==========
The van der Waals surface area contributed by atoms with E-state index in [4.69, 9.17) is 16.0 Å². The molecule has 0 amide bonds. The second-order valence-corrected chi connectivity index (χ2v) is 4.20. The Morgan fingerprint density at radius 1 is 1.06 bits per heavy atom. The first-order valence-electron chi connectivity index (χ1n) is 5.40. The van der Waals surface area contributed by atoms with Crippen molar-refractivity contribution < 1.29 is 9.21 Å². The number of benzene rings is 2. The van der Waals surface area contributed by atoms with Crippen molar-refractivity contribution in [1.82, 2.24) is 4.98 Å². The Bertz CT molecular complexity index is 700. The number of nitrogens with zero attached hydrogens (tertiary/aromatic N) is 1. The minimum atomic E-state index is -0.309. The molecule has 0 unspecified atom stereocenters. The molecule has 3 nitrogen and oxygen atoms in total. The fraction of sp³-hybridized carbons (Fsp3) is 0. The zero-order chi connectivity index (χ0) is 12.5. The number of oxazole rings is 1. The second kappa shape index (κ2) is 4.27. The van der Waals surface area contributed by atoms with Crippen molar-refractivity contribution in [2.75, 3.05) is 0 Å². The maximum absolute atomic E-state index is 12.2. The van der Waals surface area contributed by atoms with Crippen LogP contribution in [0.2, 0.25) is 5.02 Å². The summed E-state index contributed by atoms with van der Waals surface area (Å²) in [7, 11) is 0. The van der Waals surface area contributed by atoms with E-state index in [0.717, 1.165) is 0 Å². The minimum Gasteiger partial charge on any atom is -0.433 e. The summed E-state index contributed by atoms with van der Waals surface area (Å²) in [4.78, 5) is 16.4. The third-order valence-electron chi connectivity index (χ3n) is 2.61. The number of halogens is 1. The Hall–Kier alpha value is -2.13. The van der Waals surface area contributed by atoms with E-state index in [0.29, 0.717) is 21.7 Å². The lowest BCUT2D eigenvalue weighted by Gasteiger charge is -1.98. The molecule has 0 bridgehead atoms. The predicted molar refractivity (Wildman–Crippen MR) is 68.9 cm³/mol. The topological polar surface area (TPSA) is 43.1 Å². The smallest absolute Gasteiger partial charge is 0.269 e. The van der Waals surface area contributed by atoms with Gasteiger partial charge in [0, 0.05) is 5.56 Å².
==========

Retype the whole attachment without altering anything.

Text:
The van der Waals surface area contributed by atoms with E-state index in [4.69, 9.17) is 16.0 Å². The molecule has 0 amide bonds. The second-order valence-corrected chi connectivity index (χ2v) is 4.20. The Morgan fingerprint density at radius 1 is 1.06 bits per heavy atom. The first-order valence-electron chi connectivity index (χ1n) is 5.40. The van der Waals surface area contributed by atoms with Crippen molar-refractivity contribution < 1.29 is 9.21 Å². The number of benzene rings is 2. The van der Waals surface area contributed by atoms with Crippen molar-refractivity contribution in [1.82, 2.24) is 4.98 Å². The Bertz CT molecular complexity index is 700. The number of nitrogens with zero attached hydrogens (tertiary/aromatic N) is 1. The minimum atomic E-state index is -0.309. The molecule has 0 unspecified atom stereocenters. The molecule has 3 nitrogen and oxygen atoms in total. The fraction of sp³-hybridized carbons (Fsp3) is 0. The zero-order chi connectivity index (χ0) is 12.5. The number of oxazole rings is 1. The second kappa shape index (κ2) is 4.27. The van der Waals surface area contributed by atoms with Crippen molar-refractivity contribution in [2.75, 3.05) is 0 Å². The maximum absolute atomic E-state index is 12.2. The van der Waals surface area contributed by atoms with Crippen LogP contribution in [0.2, 0.25) is 5.02 Å². The summed E-state index contributed by atoms with van der Waals surface area (Å²) in [7, 11) is 0. The van der Waals surface area contributed by atoms with E-state index in [0.717, 1.165) is 0 Å². The minimum Gasteiger partial charge on any atom is -0.433 e. The summed E-state index contributed by atoms with van der Waals surface area (Å²) in [4.78, 5) is 16.4. The third-order valence-electron chi connectivity index (χ3n) is 2.61. The number of halogens is 1. The Hall–Kier alpha value is -2.13. The van der Waals surface area contributed by atoms with E-state index in [0.29, 0.717) is 21.7 Å². The lowest BCUT2D eigenvalue weighted by Gasteiger charge is -1.98. The molecule has 0 bridgehead atoms. The predicted molar refractivity (Wildman–Crippen MR) is 68.9 cm³/mol. The topological polar surface area (TPSA) is 43.1 Å². The smallest absolute Gasteiger partial charge is 0.269 e. The van der Waals surface area contributed by atoms with Gasteiger partial charge in [0, 0.05) is 5.56 Å².